Even somewhat darker antiheroes are very often still likable and goodhearted. Think Batman (specifically Batman from the animated series).
Even Bojack aligned itself with shows like The Sopranos and Mad Men, therefore aligning Bojack himself with Tony Soprano and Don Draper.
In all of these cases, there’s a danger that viewers will come to admire the leads, regardless of what they’ve done.
In one of the final seasons of Bojack, the writers made it clear that they’d been grappling with this problem out in the real world.
During the premiere for Filbert, a detective show with a morally questionable lead, Diane explains that she doesn’t want the show to make assholes feel ok about being assholes. (I’m paraphrasing.)
With Bojack, there was always a risk of that happening. It’s no big surprise that real-life people struggling with substance abuse, who had indeed alienated themselves by treating their loved ones poorly, related to this character. And I think we can agree that, while there shouldn’t be any limits on the types of characters that can be shown in fiction, it’s not a good idea to deify characters who should not be looked up to.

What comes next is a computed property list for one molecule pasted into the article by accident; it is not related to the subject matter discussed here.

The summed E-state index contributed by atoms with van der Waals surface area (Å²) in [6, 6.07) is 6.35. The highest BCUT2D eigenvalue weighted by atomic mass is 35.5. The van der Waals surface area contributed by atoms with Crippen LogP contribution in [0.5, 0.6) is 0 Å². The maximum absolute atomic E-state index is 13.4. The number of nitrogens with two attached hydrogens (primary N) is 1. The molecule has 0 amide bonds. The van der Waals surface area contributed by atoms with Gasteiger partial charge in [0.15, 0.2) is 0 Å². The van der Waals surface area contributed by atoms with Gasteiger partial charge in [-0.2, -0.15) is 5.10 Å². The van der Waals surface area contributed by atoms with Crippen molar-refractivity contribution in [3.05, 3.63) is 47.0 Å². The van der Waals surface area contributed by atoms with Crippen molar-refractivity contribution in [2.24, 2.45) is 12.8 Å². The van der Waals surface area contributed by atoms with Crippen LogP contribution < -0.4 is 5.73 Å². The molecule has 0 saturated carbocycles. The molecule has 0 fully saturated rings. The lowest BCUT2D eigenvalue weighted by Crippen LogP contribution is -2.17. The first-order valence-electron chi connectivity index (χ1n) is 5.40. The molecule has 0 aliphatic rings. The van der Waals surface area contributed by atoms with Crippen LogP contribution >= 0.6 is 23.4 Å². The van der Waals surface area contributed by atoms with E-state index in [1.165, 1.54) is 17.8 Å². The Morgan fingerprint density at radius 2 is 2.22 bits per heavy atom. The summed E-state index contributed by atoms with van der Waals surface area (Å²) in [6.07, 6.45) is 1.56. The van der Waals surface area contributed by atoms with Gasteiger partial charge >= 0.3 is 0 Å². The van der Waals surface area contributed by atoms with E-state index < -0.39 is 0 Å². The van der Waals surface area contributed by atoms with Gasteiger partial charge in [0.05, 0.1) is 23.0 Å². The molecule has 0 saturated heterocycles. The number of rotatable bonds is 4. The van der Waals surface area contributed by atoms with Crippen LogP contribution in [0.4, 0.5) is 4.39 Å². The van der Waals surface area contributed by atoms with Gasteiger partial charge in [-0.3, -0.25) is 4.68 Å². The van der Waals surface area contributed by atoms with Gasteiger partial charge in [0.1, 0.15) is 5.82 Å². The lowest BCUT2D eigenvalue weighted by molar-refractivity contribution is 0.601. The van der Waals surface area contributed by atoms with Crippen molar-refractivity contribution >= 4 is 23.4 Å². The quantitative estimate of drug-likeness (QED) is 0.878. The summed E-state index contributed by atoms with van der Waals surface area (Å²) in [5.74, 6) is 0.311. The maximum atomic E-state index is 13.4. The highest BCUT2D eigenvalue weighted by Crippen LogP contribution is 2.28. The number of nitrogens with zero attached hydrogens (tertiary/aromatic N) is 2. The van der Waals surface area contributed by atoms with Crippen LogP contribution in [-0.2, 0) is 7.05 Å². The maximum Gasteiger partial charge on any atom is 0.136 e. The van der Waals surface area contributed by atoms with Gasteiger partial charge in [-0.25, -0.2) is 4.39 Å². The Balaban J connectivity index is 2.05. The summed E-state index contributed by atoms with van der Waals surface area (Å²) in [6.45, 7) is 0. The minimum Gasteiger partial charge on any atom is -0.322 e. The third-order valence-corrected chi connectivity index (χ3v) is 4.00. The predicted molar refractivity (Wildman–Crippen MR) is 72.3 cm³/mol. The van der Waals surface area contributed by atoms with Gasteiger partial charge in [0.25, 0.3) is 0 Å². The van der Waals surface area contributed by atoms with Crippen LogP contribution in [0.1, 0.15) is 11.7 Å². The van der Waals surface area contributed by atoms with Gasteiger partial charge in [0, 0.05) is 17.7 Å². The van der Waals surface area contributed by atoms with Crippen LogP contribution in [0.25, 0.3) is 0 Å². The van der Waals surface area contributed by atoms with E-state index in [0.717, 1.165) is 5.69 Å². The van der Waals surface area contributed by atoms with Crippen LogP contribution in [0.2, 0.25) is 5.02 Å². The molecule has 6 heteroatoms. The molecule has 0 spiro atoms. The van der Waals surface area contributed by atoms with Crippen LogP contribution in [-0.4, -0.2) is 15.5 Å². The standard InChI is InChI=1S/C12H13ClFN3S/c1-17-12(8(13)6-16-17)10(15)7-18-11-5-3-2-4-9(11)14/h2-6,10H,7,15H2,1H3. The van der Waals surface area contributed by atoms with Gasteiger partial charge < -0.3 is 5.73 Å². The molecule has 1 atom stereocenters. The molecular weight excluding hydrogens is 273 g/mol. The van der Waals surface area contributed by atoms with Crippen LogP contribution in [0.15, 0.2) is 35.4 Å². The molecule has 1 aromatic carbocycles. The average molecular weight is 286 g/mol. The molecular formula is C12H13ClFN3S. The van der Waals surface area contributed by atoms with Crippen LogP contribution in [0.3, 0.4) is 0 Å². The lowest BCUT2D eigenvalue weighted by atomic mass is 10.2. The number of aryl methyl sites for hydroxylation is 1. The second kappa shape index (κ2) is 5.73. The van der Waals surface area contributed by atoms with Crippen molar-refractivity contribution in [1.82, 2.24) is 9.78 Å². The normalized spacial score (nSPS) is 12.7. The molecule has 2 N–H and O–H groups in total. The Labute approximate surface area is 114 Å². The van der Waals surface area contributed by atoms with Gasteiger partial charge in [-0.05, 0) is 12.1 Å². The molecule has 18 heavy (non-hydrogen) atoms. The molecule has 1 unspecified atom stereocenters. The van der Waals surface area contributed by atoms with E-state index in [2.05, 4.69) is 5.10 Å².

But if every viewer is free to interpret fiction however they want, how can creatives prevent this from happening?
I kind of doubt there’s a surefire solution here, but I do think season three of Moral Orel comes really really close to finding the solution.
For Example: Passing
I’d like to talk about one episode in particular, and I will be spoiling this one, so uh, prepare yourself for that.
It’s called Passing, and it’s essentially the childhood backstory of Clay Puppington, Orel’s father.
What we already know about Clay is that he’s a devout Christian, at least in name, and he often twists Biblical lessons to fit his needs in the moment. He hits Orel as a form of discipline, and he drinks, a lot.
When we travel back to Clay’s childhood, we see that he’s especially close with his mother, who is extremely religious. She also has a strong aversion to any form of the word ‘dead.’